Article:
Change Is Hard

…but change is certain.


31 Comments

Foggy glow

It all started, as things often do, with an early morning appointment.

For years Katie-girl got me up extra early and while we were outside doing her business I’d usually witness beautiful but fleeting things. Geese or swans flying low with bellies glowing in the early light. Full moons dipping below the branches of our trees. A fox slipping silently through the woods. The flick of a deer’s white tail. Wisps of fog dancing on the pond.

But I haven’t been out in the early morning light lately.

Last week, once our 7:30 a.m. oil change was completed, my sister and I were driving home just as the sun was trying to break through the fog. It was beautiful, and we looked at each other and said….”Where can we go to get pictures of this?”

And…lucky for us we were only one exit away from one of my favorite parks, Holly Recreation, where Katie and I used to camp and wander the trails.

I felt a twinge of grief as I contemplated visiting one of her parks without her. But as we entered the park I realized the best place for pictures would be down near the lake and there was a parking lot Katie and I hardly ever used that would work perfectly for morning fog photos.

I felt relieved. I could be in the park, but not in Katie’s favorite part where I would feel her loss the most. Progress ,on this grief journey, is often made with tiny steps.

We parked and walked up and down that section of the road, taking pictures of the sun rising above the water, and the fog through the trees.

The reflections were gorgeous and we probably looked like crazy old ladies as we giggled and called back and forth to “come here and look at this!”

And when our fingers were frozen and our feet were soggy we climbed back into the car laughing as we cranked the heat up and scrolled through the images on our phones, each one better than the one before.

You can’t beat a good morning adventure – Katie taught me that over and over and over again. I like to think she was with us that morning, saying “I told you mama! You have to get out of bed early in the morning to catch the best stuff!”

I know, little girl, I know.


29 Comments

You’ve seen it all before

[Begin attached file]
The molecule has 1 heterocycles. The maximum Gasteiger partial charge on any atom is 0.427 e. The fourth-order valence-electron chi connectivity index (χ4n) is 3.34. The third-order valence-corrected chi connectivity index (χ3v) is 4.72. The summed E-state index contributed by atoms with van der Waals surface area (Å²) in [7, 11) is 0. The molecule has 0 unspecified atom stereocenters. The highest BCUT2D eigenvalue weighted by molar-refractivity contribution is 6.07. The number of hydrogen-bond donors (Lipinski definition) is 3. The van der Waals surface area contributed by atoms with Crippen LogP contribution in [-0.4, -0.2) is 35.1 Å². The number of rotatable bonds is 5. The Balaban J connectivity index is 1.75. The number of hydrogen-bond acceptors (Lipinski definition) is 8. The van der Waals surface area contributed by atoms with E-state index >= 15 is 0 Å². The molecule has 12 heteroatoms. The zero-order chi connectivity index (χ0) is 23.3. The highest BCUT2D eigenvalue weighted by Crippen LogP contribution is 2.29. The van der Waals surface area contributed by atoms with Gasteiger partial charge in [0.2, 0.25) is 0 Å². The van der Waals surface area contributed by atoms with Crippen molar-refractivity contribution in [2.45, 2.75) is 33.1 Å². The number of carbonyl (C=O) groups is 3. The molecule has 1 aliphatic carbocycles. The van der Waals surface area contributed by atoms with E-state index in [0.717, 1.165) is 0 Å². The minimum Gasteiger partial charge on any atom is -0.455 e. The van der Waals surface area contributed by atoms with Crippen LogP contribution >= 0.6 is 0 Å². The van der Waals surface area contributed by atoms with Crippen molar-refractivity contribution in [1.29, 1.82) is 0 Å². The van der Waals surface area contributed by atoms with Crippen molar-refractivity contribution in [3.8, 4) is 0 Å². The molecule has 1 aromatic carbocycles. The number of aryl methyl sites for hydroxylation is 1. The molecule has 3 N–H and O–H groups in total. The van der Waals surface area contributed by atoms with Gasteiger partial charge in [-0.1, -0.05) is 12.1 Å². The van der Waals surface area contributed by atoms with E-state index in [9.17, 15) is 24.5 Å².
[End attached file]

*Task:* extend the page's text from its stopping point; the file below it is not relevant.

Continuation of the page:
I had a chance visit my favorite park this week, a late afternoon decision.

You’ve seen images like this before. I’ve taken hundreds of images just like these.

But of course I took the camera.

And of course there were birds — that was the point, is almost always the point when I walk these trails.

And luckily the birds were hungry.

Very, very hungry.

And of course we had a very good time. Because, really, how could we not?

I think the birds had a good time too.

For the most part anyway.

So I’m hoping you don’t mind seeing images like this again. Because I never tire of taking them.


75 Comments

It’s not goodbye

I’ve been thinking about the best way to share this, some eloquent words that capture the loss our family experienced this week. But there is no easy way.

My last post, Wordless Wednesday is an image I captured in May when my aunt and I were walking through Hudson Mills Park. She was looking for dogwood and trillium. I was trying to capture as much of the experience as she’d let me.

Which means most of my images were taken from behind.

We walked slower this spring than we had the year before, took the shorter trails, gauged whether a hill was too steep or manageable. We stopped to rest on convenient benches more often. There was, after all, no hurry. In fact there was more savoring the moments because we both knew it was our last spring together.

She’d been diagnosed with a terminal cancer and she had chosen not to take any treatment. They told her she’d have a good summer, and, right on schedule, she did.

My sister and brother came up, then my sister came up two more times. We visited her as often as we could. We attended her last symphony, brought her simple suppers rather than expecting the elaborate meals she has made for us our entire lifetimes. We swam with her at her community pool, walked in her beloved Mathi gardens and the University of Michigan Arboretum.

On our last visit, she sat in a wheelchair, pulling sheets of music for my sister and me to play, music she had written when her children were small. She sang along. We played music until she seemed tired, and then we talked just a bit. “Say Hi to Dad,” my sister said, “He’ll surely be waiting for you.”

It was a gift, she said, that she had these past months to spend with her children, with us, with her friends. And so that she could plan and arrange to make things as easy as possible for her family to carry on without her.

We all cried a bit, and then had a long, last hug.

This past Monday morning she left us to say hi to her brother, my dad, and to her husband, her mother, my mother, and so many other family members who had gone on ahead. And on Saturday we all said “see you later” at the most beautiful funeral I’ve ever attended.

She had, of course, planned it all, including her own words to all of us, the hymns to be sung, the prelude and postlude played by the incredible pianist, and the bagpipes played by my sister.

The time she spent with us was our gift as well. She was a gift to all of us, her family, her friends, musicians in her beloved symphony, her neighbors, the students she taught, the community band in which she played.

I can’t be sad, though I will miss her so much; she had a wonderful and joyous homecoming on Monday morning. And, as someone said at the funeral, she’s probably up there organizing heaven right now.

Thanks for all the good times, good meals, good conversation and good company, Aunt Becky. I’ll see you on down the road.